By John San Filippo
Cybersecurity expert Jim Stickley, CEO of Stickley on Security, has been a well-established and popular speaker on the credit union circuit for years. His sessions have always followed the same format: provide details on the latest scams with the potential to affect credit unions or their members, give a live demonstration of said scams, and then provide practical advice on how to protect against those scams. Stickley went a different route when he spoke at SymEast in mid-April, opting for an AMA (ask me anything) format.
To relax the audience, Stickley began by walking around the room presenting each attendee with either a Hostess Twinkie or a Hostess Ding-Dong, depending on which treat he deemed most appropriate for that person. Finopotamus co-founder John San Filippo was presented with both a Twinkie and a Ding-Dong. To encourage participation, each person who asked a question was rewarded with a Hostess Fruit Pie hand-delivered by Gina Kovacs, vice president of sales for Mahalo Banking. (Stickley is also CEO of Mahalo Banking.)
Despite the unique format, the session shared one common trait with all previous Stickley presentations: It was packed with plenty of useful information.
On Scams That Center Around Zelle
“The problem with Zelle is that there are no real checks and balances,” Stickley told the audience. “When people are transferring funds with Zelle, it just kind of goes. And so that's where all the criminals are focused.” He noted that virtually all other person-to-person (P2P) platforms, such as Venmo and PayPal, offer various checks and balances so a user has some assurance about who is receiving their money.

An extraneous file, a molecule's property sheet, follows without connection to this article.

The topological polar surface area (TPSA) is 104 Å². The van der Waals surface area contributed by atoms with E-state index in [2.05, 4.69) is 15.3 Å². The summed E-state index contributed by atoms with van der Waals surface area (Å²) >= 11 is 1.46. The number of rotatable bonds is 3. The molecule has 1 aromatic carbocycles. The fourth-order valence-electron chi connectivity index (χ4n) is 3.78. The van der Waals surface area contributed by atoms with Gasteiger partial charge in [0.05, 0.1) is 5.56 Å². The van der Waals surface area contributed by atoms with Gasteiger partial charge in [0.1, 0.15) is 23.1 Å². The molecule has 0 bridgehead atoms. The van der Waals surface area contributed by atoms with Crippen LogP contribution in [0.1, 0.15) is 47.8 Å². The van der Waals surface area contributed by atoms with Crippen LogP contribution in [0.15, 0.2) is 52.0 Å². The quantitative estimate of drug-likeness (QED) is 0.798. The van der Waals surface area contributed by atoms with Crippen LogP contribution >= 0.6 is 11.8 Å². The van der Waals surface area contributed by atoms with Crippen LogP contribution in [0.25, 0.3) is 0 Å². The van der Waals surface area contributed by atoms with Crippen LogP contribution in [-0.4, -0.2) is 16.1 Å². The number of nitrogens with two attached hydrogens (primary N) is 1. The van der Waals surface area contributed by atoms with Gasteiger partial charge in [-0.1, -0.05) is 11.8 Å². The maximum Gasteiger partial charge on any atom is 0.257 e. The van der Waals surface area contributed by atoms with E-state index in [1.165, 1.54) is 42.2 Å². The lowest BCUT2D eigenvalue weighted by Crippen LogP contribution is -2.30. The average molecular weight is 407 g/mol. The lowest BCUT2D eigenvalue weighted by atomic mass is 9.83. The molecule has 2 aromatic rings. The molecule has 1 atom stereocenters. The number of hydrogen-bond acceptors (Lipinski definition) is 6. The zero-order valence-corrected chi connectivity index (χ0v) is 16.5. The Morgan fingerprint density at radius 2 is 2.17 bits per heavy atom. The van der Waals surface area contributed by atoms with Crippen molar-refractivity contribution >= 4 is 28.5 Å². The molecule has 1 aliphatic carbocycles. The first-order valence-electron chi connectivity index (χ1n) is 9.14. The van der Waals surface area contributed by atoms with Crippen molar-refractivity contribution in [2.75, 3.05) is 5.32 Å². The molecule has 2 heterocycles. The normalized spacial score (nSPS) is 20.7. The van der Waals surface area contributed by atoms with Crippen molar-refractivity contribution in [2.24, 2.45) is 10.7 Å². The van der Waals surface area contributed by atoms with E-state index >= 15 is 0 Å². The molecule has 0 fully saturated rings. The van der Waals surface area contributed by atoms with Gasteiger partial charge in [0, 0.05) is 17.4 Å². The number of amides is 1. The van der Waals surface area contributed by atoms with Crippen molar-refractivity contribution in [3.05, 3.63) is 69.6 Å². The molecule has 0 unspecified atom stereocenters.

“Zelle works great and it’s not really being hacked,” he continued. “It's just that morons are willing to send money based on an email or phone call.” He said that non-tech savvy members often assume that just because their credit union offers a service, it’s somehow protected from scams.
“Nobody is getting ‘hacked.’ It’s always somebody making a bad decision,” he added.
What can a credit union do about these scams? “If you offer Zelle to your members, you should be doing a lot of education around the risks of Zelle and warning your members ahead of time of all the scams that are tied to it,” admonished Stickley. “Just type in Zelle scams on Google and you’ll find a million of them.”
On Cybersecurity Training and Awareness for Employees
Given the high rate of employee turnover due in part to the Great Resignation, Stickley told the audience that a persistent training and awareness program is especially important now.
“If you do training once a year, or maybe have an offsite meeting where you train everybody on security and that's it for the year, you're cooked,” said Stickley. “The reason is technology, especially on the scam side, is changing so rapidly. I mean like weekly.” He added that although education and awareness tend to be lumped together, they’re two very different things.
“Education is education. If you do education once a quarter, you’re probably fine,” he said. “However, awareness to me is a daily thing. It's letting people know daily. Here's a new risk. There's a new whatever. An email should go out to the entire credit union.”